Image: Rachel Reupke

RACHEL REUPKE

Below is an account of an early camera obscura, taken from The Seventeenth Book of Natural Magick by John Baptista Porta:

 

Chapter VI
 
How in a Chamber you may see hunting, battles of enemies, and other delusions.

 

Now for a conclusion I will add that, then which nothing can be more pleasant for great men, and scholars, and ingenious persons to behold. That in a dark chamber by white sheets objected, one may see as clearly and perspicuously, as if they were before his eyes, huntings, banquets, armies of enemies, plays, and all things else that one desires. Let there be over against that chamber, where you desire to represent things, some spacious plain, where the sun can freely shine. Upon that you shall set trees in order, also woods, mountains, rivers, and animals that are really so, or made by art, of wood, or some other matter. You must frame little children in them, as we use to bring them in when comedies are acted. And you must counterfeit Stags, Boar, Rhinocerets, Elephants, Lions, and what other creatures you please. Then by degrees they must appear, as coming out of their dens, upon the plain. The hunter must come with his hunting pole, nets, arrows, and other necessaries, that may represent hunting. Let there be horns, Cornets, and trumpets sounded. Those that are in the chamber shall see trees, animals, hunters faces, and all the rest so plainly, that they cannot tell wether they be true or delusions.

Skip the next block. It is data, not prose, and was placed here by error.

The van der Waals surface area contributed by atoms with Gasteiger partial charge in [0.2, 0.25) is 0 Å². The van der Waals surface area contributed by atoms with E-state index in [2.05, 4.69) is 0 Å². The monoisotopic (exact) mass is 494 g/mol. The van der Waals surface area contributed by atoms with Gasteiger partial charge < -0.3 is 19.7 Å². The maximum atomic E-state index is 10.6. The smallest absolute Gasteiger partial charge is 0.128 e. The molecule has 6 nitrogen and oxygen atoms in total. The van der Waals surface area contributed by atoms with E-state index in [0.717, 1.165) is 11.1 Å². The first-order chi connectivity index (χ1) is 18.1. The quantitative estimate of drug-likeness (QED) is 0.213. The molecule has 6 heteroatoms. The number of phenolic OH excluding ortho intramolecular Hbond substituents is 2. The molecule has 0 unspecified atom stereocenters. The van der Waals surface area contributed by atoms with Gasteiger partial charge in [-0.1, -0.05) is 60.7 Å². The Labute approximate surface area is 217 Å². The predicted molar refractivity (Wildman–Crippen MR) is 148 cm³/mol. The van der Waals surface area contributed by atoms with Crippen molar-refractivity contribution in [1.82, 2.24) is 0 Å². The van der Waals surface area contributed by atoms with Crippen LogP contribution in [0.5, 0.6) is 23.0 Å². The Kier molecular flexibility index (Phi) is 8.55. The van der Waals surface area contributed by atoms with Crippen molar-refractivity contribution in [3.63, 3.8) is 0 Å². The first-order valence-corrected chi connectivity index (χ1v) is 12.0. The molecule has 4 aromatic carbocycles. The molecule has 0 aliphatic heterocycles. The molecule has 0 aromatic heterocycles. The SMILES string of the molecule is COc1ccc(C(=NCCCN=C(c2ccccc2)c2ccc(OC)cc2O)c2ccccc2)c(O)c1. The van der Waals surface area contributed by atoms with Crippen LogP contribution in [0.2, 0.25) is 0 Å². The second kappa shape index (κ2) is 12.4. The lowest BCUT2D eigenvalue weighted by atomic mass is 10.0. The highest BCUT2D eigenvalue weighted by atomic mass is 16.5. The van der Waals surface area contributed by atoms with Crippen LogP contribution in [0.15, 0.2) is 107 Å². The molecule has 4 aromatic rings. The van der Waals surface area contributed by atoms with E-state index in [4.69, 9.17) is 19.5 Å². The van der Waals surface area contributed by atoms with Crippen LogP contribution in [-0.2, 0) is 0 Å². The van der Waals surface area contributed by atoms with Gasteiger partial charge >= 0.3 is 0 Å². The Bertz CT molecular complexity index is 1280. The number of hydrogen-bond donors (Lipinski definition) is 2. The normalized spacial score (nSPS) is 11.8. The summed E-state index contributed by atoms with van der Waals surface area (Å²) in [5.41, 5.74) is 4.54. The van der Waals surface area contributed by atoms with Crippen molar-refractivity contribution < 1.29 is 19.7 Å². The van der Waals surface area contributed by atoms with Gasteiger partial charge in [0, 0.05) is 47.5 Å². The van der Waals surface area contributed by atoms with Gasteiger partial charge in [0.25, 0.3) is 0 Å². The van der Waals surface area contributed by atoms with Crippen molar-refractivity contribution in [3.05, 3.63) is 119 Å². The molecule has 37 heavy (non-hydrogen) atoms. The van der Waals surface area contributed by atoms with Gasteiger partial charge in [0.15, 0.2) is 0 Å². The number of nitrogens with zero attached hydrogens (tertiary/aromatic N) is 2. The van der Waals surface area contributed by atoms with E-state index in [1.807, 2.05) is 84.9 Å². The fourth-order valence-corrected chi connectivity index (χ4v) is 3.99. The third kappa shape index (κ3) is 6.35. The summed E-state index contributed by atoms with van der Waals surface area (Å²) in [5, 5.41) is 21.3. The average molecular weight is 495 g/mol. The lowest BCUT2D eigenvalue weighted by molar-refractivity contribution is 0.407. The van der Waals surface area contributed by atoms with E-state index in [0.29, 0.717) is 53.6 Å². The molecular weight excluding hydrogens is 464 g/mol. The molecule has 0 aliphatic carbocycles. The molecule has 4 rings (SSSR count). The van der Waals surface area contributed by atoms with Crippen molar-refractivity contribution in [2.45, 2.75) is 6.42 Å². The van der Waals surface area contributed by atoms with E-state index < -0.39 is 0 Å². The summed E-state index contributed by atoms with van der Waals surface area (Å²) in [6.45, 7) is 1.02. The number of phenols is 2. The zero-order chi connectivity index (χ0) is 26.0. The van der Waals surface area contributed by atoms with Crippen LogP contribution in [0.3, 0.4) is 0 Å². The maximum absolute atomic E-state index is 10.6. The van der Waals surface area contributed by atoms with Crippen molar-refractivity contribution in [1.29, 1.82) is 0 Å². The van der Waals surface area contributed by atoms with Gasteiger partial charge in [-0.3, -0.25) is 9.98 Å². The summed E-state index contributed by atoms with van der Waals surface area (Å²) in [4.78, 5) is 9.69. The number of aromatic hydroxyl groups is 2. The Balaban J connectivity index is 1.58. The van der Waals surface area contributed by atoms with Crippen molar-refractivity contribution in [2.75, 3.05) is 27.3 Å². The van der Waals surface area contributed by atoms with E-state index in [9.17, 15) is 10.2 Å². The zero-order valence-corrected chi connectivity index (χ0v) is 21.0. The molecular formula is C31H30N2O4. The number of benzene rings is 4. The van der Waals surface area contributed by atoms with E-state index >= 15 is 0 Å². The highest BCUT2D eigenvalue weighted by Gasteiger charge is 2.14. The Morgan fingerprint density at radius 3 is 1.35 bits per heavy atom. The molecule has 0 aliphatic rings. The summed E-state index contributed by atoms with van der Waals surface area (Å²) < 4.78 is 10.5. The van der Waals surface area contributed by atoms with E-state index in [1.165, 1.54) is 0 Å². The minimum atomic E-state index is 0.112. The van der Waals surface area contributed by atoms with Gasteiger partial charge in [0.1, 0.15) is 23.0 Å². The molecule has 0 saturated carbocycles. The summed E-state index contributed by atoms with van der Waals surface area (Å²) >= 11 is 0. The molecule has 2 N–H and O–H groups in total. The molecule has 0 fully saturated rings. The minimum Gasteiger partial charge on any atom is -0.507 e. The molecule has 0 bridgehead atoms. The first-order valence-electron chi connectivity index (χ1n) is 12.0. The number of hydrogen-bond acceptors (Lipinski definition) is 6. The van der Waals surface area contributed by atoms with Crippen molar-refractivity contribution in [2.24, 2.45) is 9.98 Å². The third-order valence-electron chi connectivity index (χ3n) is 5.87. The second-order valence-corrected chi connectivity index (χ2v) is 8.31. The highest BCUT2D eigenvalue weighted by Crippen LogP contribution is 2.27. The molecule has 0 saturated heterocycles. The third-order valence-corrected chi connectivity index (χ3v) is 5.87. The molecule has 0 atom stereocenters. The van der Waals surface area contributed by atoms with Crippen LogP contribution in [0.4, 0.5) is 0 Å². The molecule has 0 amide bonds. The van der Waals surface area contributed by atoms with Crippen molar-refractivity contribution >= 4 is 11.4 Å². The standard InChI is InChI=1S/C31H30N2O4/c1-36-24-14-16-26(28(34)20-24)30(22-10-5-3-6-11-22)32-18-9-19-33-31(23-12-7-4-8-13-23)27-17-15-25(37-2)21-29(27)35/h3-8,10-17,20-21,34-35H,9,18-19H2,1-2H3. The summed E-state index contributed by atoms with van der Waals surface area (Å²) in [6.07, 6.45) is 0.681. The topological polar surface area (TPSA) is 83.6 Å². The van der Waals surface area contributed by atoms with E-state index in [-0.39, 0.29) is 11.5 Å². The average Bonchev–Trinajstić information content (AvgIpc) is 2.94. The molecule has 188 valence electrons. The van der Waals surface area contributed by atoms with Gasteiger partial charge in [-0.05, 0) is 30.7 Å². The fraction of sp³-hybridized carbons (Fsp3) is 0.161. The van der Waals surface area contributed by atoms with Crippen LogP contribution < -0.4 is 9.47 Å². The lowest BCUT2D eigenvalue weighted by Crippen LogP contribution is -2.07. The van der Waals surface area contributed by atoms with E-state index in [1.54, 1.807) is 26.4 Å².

Rachel Reupke: Artist’s Statement

 

“CGI blockbusters; TV advertising; spaghetti westerns; Hitchcock’s North by Northwest; Herzog’s Fitzcarraldo; postcards; webcams; Bruegel; Friedrich and Turner – all serve as reference for a body of work exploring ideas about landscape and cinema, romanticism, spectacle and the modern world.

 

In single-shot video works, narrative landscape scenes, seemingly procured from location test shots or out-takes from another film, deconstruct, undermine and reorder conventional cinematic hierarchies. Narrative drama is marginalised in favour of the panorama. Dramatic events remain ambiguous, hints of plots that suggest the actors might be playing to another camera, the film crew concealed or out of shot.

 

Scenery and vistas are constructed, manipulated and improved to the point of hyperreality. Craft and style, employed in service of the spectacle. Yet romanticism is tempered; set within the post-industrial age, the works depict landscapes organised for economic gain and social control, where technological progress, though made aesthetic and impressive, retains an underlying element of threat.

 

Recent projects have developed into photographic and online works, where the iconic nature of the panorama has been explored further through webcam ‘films’, film stills and found/collected image series.”

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